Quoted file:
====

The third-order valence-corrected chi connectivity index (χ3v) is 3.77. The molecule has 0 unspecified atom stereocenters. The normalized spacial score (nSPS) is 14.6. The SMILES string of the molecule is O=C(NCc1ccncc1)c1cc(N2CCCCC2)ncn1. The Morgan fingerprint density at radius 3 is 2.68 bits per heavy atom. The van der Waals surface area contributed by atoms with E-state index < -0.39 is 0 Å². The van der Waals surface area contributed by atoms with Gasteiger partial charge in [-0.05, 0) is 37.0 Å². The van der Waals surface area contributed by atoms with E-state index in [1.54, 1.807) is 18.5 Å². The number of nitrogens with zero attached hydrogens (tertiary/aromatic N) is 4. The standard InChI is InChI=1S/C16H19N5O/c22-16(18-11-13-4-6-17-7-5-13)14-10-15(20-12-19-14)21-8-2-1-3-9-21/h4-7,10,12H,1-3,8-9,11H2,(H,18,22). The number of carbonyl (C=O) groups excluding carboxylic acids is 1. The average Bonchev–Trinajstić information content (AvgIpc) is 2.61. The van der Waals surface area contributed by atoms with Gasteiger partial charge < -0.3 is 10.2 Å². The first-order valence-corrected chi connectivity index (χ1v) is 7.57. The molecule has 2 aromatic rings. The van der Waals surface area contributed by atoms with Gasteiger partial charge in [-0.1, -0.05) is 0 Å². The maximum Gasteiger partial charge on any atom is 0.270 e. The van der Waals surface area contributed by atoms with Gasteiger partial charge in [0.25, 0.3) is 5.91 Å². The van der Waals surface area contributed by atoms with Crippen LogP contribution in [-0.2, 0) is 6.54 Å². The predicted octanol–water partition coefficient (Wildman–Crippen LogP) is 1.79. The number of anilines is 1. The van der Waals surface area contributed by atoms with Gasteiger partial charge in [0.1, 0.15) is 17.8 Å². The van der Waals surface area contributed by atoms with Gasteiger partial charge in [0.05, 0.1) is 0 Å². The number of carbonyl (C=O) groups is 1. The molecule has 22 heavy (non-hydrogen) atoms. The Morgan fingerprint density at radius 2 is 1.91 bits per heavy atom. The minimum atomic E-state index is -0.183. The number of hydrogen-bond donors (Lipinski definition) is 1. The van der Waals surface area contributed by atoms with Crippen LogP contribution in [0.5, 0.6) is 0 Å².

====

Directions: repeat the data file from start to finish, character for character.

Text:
The third-order valence-corrected chi connectivity index (χ3v) is 3.77. The molecule has 0 unspecified atom stereocenters. The normalized spacial score (nSPS) is 14.6. The SMILES string of the molecule is O=C(NCc1ccncc1)c1cc(N2CCCCC2)ncn1. The Morgan fingerprint density at radius 3 is 2.68 bits per heavy atom. The van der Waals surface area contributed by atoms with E-state index < -0.39 is 0 Å². The van der Waals surface area contributed by atoms with Gasteiger partial charge in [-0.05, 0) is 37.0 Å². The van der Waals surface area contributed by atoms with E-state index in [1.54, 1.807) is 18.5 Å². The number of nitrogens with zero attached hydrogens (tertiary/aromatic N) is 4. The standard InChI is InChI=1S/C16H19N5O/c22-16(18-11-13-4-6-17-7-5-13)14-10-15(20-12-19-14)21-8-2-1-3-9-21/h4-7,10,12H,1-3,8-9,11H2,(H,18,22). The number of carbonyl (C=O) groups excluding carboxylic acids is 1. The average Bonchev–Trinajstić information content (AvgIpc) is 2.61. The van der Waals surface area contributed by atoms with Gasteiger partial charge < -0.3 is 10.2 Å². The first-order valence-corrected chi connectivity index (χ1v) is 7.57. The molecule has 2 aromatic rings. The van der Waals surface area contributed by atoms with Gasteiger partial charge in [-0.1, -0.05) is 0 Å². The maximum Gasteiger partial charge on any atom is 0.270 e. The van der Waals surface area contributed by atoms with Gasteiger partial charge in [0.25, 0.3) is 5.91 Å². The van der Waals surface area contributed by atoms with Crippen LogP contribution in [-0.2, 0) is 6.54 Å². The predicted octanol–water partition coefficient (Wildman–Crippen LogP) is 1.79. The number of anilines is 1. The van der Waals surface area contributed by atoms with Gasteiger partial charge in [0.1, 0.15) is 17.8 Å². The van der Waals surface area contributed by atoms with Gasteiger partial charge in [0.05, 0.1) is 0 Å². The number of carbonyl (C=O) groups is 1. The molecule has 22 heavy (non-hydrogen) atoms. The Morgan fingerprint density at radius 2 is 1.91 bits per heavy atom. The minimum atomic E-state index is -0.183. The number of hydrogen-bond donors (Lipinski definition) is 1. The van der Waals surface area contributed by atoms with Crippen LogP contribution in [0.5, 0.6) is 0 Å².